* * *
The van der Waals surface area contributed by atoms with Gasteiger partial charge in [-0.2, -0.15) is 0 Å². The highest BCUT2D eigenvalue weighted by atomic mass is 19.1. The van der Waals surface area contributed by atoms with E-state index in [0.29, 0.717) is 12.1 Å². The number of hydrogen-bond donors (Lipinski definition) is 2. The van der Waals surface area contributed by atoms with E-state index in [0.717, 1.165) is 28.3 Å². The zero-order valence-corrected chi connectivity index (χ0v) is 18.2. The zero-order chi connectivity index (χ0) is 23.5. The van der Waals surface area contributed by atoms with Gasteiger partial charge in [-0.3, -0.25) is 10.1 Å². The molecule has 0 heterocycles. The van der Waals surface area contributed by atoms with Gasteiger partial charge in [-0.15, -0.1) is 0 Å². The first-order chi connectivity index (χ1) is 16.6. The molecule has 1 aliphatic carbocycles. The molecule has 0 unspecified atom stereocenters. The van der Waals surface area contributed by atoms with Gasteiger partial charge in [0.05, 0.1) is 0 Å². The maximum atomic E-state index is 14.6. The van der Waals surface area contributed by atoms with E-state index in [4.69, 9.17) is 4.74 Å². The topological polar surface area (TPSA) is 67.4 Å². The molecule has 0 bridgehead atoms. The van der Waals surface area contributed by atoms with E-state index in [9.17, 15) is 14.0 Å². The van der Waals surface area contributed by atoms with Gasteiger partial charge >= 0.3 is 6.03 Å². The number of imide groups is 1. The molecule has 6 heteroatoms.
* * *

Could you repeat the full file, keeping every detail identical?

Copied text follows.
The van der Waals surface area contributed by atoms with Gasteiger partial charge in [-0.2, -0.15) is 0 Å². The highest BCUT2D eigenvalue weighted by atomic mass is 19.1. The van der Waals surface area contributed by atoms with E-state index in [0.29, 0.717) is 12.1 Å². The number of hydrogen-bond donors (Lipinski definition) is 2. The van der Waals surface area contributed by atoms with E-state index in [0.717, 1.165) is 28.3 Å². The zero-order valence-corrected chi connectivity index (χ0v) is 18.2. The zero-order chi connectivity index (χ0) is 23.5. The van der Waals surface area contributed by atoms with Gasteiger partial charge in [-0.3, -0.25) is 10.1 Å². The molecule has 0 heterocycles. The van der Waals surface area contributed by atoms with Gasteiger partial charge in [-0.15, -0.1) is 0 Å². The first-order chi connectivity index (χ1) is 16.6. The molecule has 1 aliphatic carbocycles. The molecule has 0 unspecified atom stereocenters. The van der Waals surface area contributed by atoms with Gasteiger partial charge in [0.05, 0.1) is 0 Å². The maximum atomic E-state index is 14.6. The van der Waals surface area contributed by atoms with E-state index in [4.69, 9.17) is 4.74 Å². The topological polar surface area (TPSA) is 67.4 Å². The molecule has 0 bridgehead atoms. The van der Waals surface area contributed by atoms with E-state index in [9.17, 15) is 14.0 Å². The van der Waals surface area contributed by atoms with Gasteiger partial charge >= 0.3 is 6.03 Å². The number of imide groups is 1. The molecule has 6 heteroatoms.